Cody Wilson, the 3D-printed gun rights activist, has a warrant out for his arrest, according to an affidavit partially published Wednesday by an Austin-based reporter, Tony Plohetski.
NOW: This court record describes the allegation against Wilson. pic.twitter.com/OLihNi79Xa
— Tony Plohetski (@tplohetski) September 19, 2018
According to the document, which was also described by KVUE, Wilson is accused of meeting a girl under the age of 17 through a website known as SugarDaddyMeet.com and paying her $500 for sex last month in Austin, where Wilson lives.
Wilson allegedly used the username “Sanjuro,” a seeming reference to a 1962 Japanese film directed by Akira Kurosawa. At some point, according to the affidavit, which was described by the , Sanjuro identified himself as Cody Wilson and further indicated that he was a “big deal.” Wilson also allegedly exchanged nude photos with the girl.
According to Travis County records, as of Wednesday morning, Wilson had not yet been booked into the jail.
Wilson did not respond to Ars’ request for comment.
A sordid tale
Last month, Wilson convened a press conference at a hotel in Austin where he announced that he would be selling CAD files of firearms for the first time—previously he had given them away on the Internet, until his legal troubles began.
As Ars has reported, Wilson’s company, Defense Distributed, has been involved in a years-long lawsuit with the Department of State over publication of those files and making them available to foreigners. The company runs DEFCAD, perhaps the best-known online repository of gun files.
After a surprising June 2018 settlement with the Department of Justice appeared to end that five-year legal battle with the government, DEFCAD reposted the files on July 27, a few days earlier than the company had initially said it would restore them.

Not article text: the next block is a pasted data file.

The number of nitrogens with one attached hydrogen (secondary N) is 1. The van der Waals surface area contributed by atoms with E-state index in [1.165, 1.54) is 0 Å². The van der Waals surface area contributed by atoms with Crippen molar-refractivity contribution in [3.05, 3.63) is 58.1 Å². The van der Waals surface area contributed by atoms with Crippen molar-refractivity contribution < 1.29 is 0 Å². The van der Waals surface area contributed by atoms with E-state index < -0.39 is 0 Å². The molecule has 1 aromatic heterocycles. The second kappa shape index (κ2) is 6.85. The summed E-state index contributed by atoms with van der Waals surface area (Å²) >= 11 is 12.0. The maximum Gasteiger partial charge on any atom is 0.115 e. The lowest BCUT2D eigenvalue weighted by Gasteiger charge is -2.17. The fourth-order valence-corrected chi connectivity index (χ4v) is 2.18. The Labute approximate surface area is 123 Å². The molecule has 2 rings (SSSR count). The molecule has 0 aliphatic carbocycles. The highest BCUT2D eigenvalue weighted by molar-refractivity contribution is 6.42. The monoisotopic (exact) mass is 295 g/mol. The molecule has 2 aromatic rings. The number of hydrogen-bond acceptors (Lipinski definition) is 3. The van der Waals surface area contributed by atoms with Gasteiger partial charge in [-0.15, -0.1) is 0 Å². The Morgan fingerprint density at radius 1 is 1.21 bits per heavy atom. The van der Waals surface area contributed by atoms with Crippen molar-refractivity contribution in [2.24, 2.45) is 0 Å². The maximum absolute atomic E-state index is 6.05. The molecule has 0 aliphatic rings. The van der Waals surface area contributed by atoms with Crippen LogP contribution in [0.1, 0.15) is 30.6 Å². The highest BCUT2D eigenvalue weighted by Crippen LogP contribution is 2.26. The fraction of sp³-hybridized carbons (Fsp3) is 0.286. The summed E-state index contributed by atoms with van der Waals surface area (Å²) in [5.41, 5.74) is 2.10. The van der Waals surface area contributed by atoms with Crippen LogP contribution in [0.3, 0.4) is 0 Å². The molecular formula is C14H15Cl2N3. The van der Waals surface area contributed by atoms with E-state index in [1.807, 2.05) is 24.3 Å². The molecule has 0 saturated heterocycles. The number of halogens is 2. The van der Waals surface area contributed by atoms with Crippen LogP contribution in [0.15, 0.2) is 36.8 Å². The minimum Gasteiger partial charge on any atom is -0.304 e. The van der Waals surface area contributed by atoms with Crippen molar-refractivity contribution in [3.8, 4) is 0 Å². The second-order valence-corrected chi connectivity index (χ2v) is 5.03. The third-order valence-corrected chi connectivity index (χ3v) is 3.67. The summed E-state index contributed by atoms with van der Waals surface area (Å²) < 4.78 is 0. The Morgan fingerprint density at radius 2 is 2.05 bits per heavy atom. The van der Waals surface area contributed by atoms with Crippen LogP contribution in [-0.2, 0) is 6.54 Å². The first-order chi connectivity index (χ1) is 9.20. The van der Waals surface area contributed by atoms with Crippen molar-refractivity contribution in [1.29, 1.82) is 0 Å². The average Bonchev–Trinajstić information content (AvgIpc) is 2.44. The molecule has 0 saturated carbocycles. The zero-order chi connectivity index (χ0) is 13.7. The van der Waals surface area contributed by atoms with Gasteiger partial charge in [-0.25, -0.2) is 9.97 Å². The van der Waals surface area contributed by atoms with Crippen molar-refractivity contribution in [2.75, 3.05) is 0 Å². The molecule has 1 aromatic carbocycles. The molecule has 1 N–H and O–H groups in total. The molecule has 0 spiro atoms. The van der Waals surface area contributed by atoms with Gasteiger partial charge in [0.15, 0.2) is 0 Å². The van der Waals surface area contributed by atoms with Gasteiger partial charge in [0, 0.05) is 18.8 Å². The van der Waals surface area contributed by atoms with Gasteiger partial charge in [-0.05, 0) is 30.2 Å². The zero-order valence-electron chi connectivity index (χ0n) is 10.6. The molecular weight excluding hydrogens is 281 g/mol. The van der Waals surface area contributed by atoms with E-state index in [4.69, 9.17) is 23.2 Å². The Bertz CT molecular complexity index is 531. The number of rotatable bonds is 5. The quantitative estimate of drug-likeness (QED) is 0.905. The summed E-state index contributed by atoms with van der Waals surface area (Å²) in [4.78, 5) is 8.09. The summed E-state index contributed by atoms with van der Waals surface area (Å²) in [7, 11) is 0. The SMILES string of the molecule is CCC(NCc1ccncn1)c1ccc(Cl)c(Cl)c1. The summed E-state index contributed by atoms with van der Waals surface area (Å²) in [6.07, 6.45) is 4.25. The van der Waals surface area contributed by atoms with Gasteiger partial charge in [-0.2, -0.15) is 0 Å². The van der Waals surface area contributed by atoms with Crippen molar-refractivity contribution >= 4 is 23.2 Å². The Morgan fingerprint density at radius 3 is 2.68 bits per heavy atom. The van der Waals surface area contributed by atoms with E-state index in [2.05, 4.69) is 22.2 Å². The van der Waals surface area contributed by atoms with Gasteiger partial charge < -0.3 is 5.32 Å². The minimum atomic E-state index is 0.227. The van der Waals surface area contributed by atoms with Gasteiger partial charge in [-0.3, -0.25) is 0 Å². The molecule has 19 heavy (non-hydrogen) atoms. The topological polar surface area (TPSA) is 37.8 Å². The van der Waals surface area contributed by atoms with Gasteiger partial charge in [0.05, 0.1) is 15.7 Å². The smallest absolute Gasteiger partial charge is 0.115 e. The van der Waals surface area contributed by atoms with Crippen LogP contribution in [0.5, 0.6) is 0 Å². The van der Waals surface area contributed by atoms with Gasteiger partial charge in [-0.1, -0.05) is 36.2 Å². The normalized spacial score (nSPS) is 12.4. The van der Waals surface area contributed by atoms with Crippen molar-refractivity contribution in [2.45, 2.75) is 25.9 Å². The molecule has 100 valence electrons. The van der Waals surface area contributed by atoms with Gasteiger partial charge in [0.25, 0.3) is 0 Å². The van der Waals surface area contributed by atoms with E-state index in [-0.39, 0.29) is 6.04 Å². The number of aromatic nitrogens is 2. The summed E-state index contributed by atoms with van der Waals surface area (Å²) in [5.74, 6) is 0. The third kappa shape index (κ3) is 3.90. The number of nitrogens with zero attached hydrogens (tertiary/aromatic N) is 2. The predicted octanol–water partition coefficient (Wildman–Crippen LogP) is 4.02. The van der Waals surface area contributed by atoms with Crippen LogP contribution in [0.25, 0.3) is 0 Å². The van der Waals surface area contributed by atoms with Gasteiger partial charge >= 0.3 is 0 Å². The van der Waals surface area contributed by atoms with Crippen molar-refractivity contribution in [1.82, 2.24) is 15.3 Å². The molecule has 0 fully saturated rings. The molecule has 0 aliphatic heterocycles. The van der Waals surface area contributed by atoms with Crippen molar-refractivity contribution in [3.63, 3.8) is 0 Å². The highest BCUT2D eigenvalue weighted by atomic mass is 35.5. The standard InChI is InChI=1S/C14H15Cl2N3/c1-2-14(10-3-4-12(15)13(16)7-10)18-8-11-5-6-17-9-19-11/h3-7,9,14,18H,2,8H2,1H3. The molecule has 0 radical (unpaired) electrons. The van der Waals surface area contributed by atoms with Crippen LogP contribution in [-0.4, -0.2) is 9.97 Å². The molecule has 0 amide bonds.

With the settlement, the federal government essentially agreed to modify the relevant export laws. Defense Distributed would be allowed to publish, the DOJ would pay $40,000 of DD’s legal fees, and the case would be over. The Second Amendment Foundation announced the settlement on July 10.
Then, last month, a group of states led by Washington sued the Department of State, claiming that allowing the files to be made available violated a federal administrative law. The Seattle-based judge ruled against the group of states for a preliminary injunction, and the case continues. The files have also been distributed on numerous other websites.
According to the affidavit, Wilson met with the underage girl at an Austin hotel on August 15, less than two weeks before his August 28 press conference.
Joshua Blackman, a Houston-based attorney who represents Defense Distributed, told Ars that he did not represent the Austin man in criminal matters.
“I only represent Cody on his civil cases,” he wrote.
None of Defense Distributed’s attorneys involved in the Washington case immediately responded to Ars’ request for comment. In addition, the Travis County District Attorney’s office also did not immediately respond to Ars’ request for comment.